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LOCKLEY v. CHAO

February 4, 1993

LULA M. LOCKLEY, Plaintiff,
v.
ELAINE L. CHAO, Director, Peace Corps of the United States, Defendant.



The opinion of the court was delivered by: GEORGE H. REVERCOMB

 This employment discrimination case is before the Court on two motions by the defendant: (1) Defendant's Motion to Dismiss and for Summary Judgment; and (2) Defendant's Motion to Strike Plaintiff's Demand for Compensatory Damages and a Trial by Jury. Both motions have been fully briefed, and oral argument was heard on September 10, 1992.

 Background1

 The complaint states a cause of action for racial discrimination arising out of a series of events that took place between November 1987 and May 1990. Plaintiff makes claims upon numerous alleged acts of discrimination as well as a claim of retaliation for complaining about discriminatory acts. The facts are set forth very briefly.

 Plaintiff is a registered nurse who is black. On November 22, 1987, plaintiff was hired by the Peace Corps as an Occupational Health Nurse in the Office of Medical Services ("OMS") for a thirty-month tour of duty to end May 21, 1990. Plaintiff alleges that subsequent to her hiring, she was not trained as extensively, or by supervisory personnel, as contemporaneously hired white nurses were. Instead, for the first four months of her tour, she was assigned relatively simple tasks usually performed by a part-time employee. Even after assuming the responsibilities normally accompanying the position she held, plaintiff never received adequate training.

 Nonetheless, plaintiff performed well in her job, and in April 1989 she received her first evaluation (the "1989 Evaluation"), for the period March 1980 through February 1989, which rated her job performance as "excellent." Despite that high rating, plaintiff alleges that her supervisor, motivated by racial animus, included critical narrative descriptions in the evaluation regarding events that occurred either before the evaluation period had begun or after it had ended. Numerous times during the spring and summer of 1989, plaintiff attempted to discuss the evaluation with her supervisor in order to have the evaluation amended, but she was unsuccessful.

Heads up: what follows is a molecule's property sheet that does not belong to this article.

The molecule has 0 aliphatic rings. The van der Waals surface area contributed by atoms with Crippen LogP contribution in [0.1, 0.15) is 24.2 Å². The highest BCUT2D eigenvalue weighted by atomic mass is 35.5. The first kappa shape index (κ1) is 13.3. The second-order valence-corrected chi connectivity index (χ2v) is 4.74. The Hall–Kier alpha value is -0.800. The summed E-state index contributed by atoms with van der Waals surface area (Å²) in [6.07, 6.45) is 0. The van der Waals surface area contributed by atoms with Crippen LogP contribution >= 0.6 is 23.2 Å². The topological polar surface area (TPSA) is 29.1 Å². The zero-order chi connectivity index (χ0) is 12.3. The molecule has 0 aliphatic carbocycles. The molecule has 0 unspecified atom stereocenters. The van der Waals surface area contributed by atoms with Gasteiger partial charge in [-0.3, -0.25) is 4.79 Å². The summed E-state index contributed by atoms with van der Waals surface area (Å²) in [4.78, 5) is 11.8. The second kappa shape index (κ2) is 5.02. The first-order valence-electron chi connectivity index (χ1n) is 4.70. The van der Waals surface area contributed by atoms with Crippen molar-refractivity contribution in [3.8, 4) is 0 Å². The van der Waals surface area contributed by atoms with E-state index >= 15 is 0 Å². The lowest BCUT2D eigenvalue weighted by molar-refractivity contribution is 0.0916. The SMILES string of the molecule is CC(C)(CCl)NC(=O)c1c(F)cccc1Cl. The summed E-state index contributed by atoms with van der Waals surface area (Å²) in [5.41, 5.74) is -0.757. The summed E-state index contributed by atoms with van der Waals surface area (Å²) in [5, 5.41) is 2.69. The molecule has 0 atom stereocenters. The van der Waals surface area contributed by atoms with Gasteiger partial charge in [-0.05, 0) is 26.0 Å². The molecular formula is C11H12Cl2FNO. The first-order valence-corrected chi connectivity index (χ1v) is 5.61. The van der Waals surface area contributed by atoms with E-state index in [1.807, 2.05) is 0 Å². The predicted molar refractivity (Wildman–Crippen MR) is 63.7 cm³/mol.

Separately, during this time period, plaintiff was diagnosed with a medical condition that required her to cease travelling--up to then an important aspect of her job--and to limit herself to no more than a forty-hour work week. Plaintiff sought assistance from an Equal Employment Opportunity Commission ("EEOC") counselor to help her negotiate an accommodation in her work schedule necessitated by her condition. This counselling took place during the summer of 1989. No formal complaint was made by plaintiff at that time, although plaintiff alleges that she was told by her EEO counselor that she would likely be retaliated against should she file a complaint of racial discrimination. The EEO counselor denies making any such statement.

 Finally, in October 1989, plaintiff complained about the 1989 Evaluation and other acts of racial discrimination to Barbara Zartman, at that time the Peace Corps' Associate Director for Management. At Ms. Zartman's instance, plaintiff's complaint regarding the 1989 Evaluation was investigated, and the evaluation was altered to exclude comments regarding activity not within the review period. Ms. Zartman also referred plaintiff to the EEOC, and plaintiff sought counselling for a second time. Again, however, no formal complaint was brought.

 Three months after transferring to OWCP, plaintiff asked her new supervisor to prepare an evaluation based on plaintiff's three months of work in that office so that plaintiff could include the evaluation in her application for the occupational health nurse position. Plaintiff received her evaluation (the "Interim Evaluation") in April 1990, and as before her work was rated "excellent." Also as before, plaintiff found the narrative portions of her evaluation to be unduly critical and lacking an accurate and complete description of her accomplishments.